Here’s our round-up of the best reads of 2015 in the fields of economics and finance; business and leadership; and science and technology.
Economics and finance
Inequality: What Can be Done? Anthony Atkinson, Harvard University Press
Atkinson, a leading thinker on trends in inequality over the past 50 years, discusses what we can do to combat inequality. He proposes challenging ideas to narrow the growing gap between people on high and low incomes.
Hall of Mirrors: The Great Depression, the Great Recession, and the Uses — and Misuses — of History Barry Eichengreen, Oxford University Press (OUP)
In Hall of Mirrors, renowned economic historian Barry Eichengreen compares governments’ and central bankers’ responses to the Great Recession and the Great Depression of the 1930s.
Other People’s Money John Kay, Profile Books
Other People’s Money argues that the finance sectors in developed countries have become too large and are not sharing the benefits of their growth.
Economics Rules Dani Rodrik, OUP
Rodrik discusses the basic tools of economics, arguing that the problem lies not with economic models but their misuse by practitioners. He believes that the key is knowing which model is appropriate for the situation at hand.
Between Debt and the Devil: Money, Credit and Fixing Global Finance Adair Turner, Princeton University Press
Adair Turner, former chairman of the UK’s Financial Services Authority, explores the problems created by a debt-driven economy, arguing that modern finance sectors have an inherent tendency to create debt.
Foolproof: Why Safety Can be Dangerous and How Danger Makes Us Safe Greg Ip, Hachette Book Group
Ip explains the paradox of how banks, in trying to avoid crisis, create the conditions that cause them.
Digital Gold: The Untold Story of Bitcoin Nathaniel Popper, Allen Lane
Nathaniel Popper tells the story of Bitcoin’s rise, and explains its accompanying technology, blockchain, which has the potential to revolutionize finance.
Science and technology
Losing the Signal: The Untold Story Behind the Extraordinary Rise and Spectacular Fall of BlackBerry Jacquie McNish and Sean Silcoff, Flatiron Books
The story of how an engineer and a salesman came together to create a business communication device that conquered the world in the early 2000s, and how quickly it was toppled by the iPhone.
The Rise of the Robots Martin Ford, Oneworld
Winner of both the Financial Times’ business book of the year award and McKinsey Business Book of the Year, The Rise of The Robots discusses the implications of the age of artificial intelligence for equality, business, employment and climate change. Ford warns that “the future may arrive long before we are ready”.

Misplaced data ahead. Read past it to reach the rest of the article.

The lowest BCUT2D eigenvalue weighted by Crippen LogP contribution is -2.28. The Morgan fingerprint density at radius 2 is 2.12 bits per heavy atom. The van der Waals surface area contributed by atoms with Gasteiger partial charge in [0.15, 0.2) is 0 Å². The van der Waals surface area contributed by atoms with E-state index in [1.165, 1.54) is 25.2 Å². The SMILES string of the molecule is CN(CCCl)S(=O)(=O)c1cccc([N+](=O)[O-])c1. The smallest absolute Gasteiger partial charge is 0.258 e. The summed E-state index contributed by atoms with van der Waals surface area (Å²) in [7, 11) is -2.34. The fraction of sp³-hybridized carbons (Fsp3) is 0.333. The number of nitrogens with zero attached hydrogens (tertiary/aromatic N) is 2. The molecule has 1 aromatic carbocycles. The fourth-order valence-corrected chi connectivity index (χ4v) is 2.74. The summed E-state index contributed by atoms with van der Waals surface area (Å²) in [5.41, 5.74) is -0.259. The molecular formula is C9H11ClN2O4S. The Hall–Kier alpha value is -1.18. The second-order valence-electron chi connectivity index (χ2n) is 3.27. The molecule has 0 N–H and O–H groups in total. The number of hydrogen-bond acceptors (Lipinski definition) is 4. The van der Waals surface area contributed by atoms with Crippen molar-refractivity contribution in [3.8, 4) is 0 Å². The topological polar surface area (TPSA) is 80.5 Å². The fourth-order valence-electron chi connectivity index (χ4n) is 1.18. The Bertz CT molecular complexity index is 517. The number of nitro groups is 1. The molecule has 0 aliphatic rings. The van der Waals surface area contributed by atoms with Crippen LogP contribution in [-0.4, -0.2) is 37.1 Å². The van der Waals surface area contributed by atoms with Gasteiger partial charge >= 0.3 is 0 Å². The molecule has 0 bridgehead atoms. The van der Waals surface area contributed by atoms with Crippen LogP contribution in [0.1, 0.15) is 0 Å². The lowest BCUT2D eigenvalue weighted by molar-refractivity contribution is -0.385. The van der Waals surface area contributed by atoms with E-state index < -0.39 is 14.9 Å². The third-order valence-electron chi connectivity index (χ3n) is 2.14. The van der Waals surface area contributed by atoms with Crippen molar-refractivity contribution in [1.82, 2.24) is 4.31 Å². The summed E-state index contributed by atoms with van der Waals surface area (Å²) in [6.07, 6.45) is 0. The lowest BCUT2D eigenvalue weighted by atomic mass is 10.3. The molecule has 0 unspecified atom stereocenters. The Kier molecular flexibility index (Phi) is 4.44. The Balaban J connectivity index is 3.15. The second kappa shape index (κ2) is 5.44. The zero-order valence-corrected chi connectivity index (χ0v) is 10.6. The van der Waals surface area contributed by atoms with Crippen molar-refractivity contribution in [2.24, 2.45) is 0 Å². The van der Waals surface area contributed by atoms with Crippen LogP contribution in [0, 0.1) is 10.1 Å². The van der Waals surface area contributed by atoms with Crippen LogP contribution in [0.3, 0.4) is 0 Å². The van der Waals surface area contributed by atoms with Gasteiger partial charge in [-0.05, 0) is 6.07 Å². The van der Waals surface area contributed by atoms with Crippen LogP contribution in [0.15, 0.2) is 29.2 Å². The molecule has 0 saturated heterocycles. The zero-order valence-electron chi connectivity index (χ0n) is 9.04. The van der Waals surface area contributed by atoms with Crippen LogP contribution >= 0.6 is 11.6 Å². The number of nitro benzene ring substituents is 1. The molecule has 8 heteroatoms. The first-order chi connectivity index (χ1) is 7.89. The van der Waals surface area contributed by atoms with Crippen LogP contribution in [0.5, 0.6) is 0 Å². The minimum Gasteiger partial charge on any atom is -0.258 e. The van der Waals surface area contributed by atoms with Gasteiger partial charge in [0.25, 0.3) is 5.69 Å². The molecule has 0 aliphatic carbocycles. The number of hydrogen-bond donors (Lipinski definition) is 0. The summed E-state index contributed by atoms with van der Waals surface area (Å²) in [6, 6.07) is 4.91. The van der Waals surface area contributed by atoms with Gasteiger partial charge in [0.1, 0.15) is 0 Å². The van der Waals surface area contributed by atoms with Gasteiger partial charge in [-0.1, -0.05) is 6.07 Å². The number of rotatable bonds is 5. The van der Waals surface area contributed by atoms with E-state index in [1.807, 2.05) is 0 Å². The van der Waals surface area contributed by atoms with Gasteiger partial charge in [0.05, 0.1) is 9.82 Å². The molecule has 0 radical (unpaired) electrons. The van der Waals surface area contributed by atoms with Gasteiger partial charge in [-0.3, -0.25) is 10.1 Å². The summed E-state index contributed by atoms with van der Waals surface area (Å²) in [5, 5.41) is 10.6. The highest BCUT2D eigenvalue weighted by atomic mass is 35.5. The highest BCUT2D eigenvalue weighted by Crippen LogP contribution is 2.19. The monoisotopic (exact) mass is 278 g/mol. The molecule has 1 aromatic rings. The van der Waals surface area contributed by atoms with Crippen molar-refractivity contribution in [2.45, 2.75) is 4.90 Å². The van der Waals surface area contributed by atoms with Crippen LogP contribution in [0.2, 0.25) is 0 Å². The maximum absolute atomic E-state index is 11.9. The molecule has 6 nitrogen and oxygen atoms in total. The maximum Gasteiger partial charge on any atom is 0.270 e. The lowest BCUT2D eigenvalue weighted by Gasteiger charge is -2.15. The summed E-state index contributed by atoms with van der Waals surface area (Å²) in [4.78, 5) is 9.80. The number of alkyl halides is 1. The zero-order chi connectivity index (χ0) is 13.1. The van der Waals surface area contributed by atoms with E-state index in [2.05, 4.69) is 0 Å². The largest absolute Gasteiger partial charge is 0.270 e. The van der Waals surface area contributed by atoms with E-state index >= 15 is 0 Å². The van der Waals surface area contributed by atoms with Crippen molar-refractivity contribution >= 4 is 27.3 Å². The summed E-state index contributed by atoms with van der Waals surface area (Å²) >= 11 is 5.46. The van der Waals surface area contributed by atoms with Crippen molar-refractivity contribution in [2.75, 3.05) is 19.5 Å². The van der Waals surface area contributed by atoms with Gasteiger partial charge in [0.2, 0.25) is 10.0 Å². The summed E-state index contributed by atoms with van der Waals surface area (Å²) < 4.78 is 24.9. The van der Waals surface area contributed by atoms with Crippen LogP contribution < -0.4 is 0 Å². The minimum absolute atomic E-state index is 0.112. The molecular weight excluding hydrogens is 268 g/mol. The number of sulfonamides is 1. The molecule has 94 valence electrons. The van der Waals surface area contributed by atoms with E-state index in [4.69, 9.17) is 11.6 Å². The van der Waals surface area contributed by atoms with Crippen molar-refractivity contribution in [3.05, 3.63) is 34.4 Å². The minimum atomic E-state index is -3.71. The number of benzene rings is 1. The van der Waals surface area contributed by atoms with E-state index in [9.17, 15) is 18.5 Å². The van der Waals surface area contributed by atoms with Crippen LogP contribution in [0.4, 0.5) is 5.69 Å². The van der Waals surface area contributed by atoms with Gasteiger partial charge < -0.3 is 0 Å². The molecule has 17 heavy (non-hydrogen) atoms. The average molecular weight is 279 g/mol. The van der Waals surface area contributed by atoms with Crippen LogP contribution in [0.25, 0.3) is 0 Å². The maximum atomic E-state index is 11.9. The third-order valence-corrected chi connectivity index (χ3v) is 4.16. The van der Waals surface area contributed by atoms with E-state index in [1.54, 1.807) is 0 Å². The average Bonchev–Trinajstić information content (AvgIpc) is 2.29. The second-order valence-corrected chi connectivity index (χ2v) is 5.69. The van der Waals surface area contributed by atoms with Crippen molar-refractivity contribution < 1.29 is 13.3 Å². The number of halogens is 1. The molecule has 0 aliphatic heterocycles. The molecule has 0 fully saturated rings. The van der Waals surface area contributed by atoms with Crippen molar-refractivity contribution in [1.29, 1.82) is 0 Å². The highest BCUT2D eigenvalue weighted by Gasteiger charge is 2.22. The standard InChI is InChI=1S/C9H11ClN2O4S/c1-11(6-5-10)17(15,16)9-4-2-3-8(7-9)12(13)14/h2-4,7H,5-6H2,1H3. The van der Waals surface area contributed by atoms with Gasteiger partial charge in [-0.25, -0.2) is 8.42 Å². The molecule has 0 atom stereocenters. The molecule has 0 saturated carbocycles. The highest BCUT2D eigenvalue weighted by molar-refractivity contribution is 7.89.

The Vital Question: Why is Life the Way It Is? Nick Lane, Profile Books
Why is life the way it is? Researcher and communicator Nick Lane sets out to answer this complex question by putting forward a solution to evolutionary problems that have baffled generations of scientists.
Neurotribes: The Legacy of Autism and How to Think Smarter about People who Think Differently Steve Silberman, Allen & Unwin
Silberman’s Neurotribes, winner of the 2015 Samuel Johnson Prize for Non-fiction, investigates autism, casting a humane light on a much-misunderstood condition. He also explains why disorders that fall on the autism spectrum are diagnosed more frequently now than in previous generations.
The Cunning of Uncertainty Helga Nowotny, Polity
A renowned figure in European science policy, Nowotny’s The Cunning of Uncertainty looks at the impact of uncertainty on modern life. She takes a specific interest in how researchers have worked to reduce uncertainty, with mixed results. This book has been highlighted as an important work in the field of social science.
The Invention of Science: A New History of the Scientific Revolution David Wootton, Allen Lane
The “scientific revolution” transformed the Western world during the 16th and 17th centuries. Wootton looks at the people, stories, faces and arguments surrounding this revolution and the emergence of experimentation in the discovery of the laws of nature.
Business and leadership
Unfinished Business: Women Men Work Family Anne-Marie Slaughter, Oneworld
Why women (and men) can’t have it all. Slaughter looks at the hurdles women face in the workplace and sets out her vision for true equality between men and women with an action plan on how to get there.
Work Rules! Insights from Inside Google that Will Transform How You Live and Lead Laszlo Bock, Twelve
Head of Google’s ‘People Operations’ Laszlo Bock provides insights into how to grow the best talent through recruitment and management.
Leadership BS: Fixing Workplaces and Careers One Truth at a Time Jeffrey Pfeffer, Harper Business
Stanford University professor Pfeffer questions everything we know about leadership and discusses research on how leaders can enhance their performance.
Why Should Anyone Work Here? What It Takes to Create an Authentic Organization Rob Goffee and Gareth Jones, Harvard Business Review Press
How can leaders generate commitment and foster creativity? Goffee and Jones look at research-based organizational attributes that can help leaders attract, retain and inspire the best talent.
Elon Musk: Tesla, SpaceX, and the Quest for a Fantastic Future Ashlee Vance, Ecco
Ashlee Vance’s biography on Elon Musk looks at the entrepreneur’s life and career from PayPal to SpaceX, Tesla Motors and SolarCity.
Our selection of the best economics and finance, business and leadership, and science and technology books of 2015 was curated from book lists appearing in the Financial Times, Business Insider, The Independent, Forbes and The Guardian.
Publication does not imply endorsement of views by the World Economic Forum.
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Author: Emma Luxton is a Digital Content Producer at Formative Content.
Image: A woman reads a book at her open air book store. REUTERS/Ognen Teofilovski.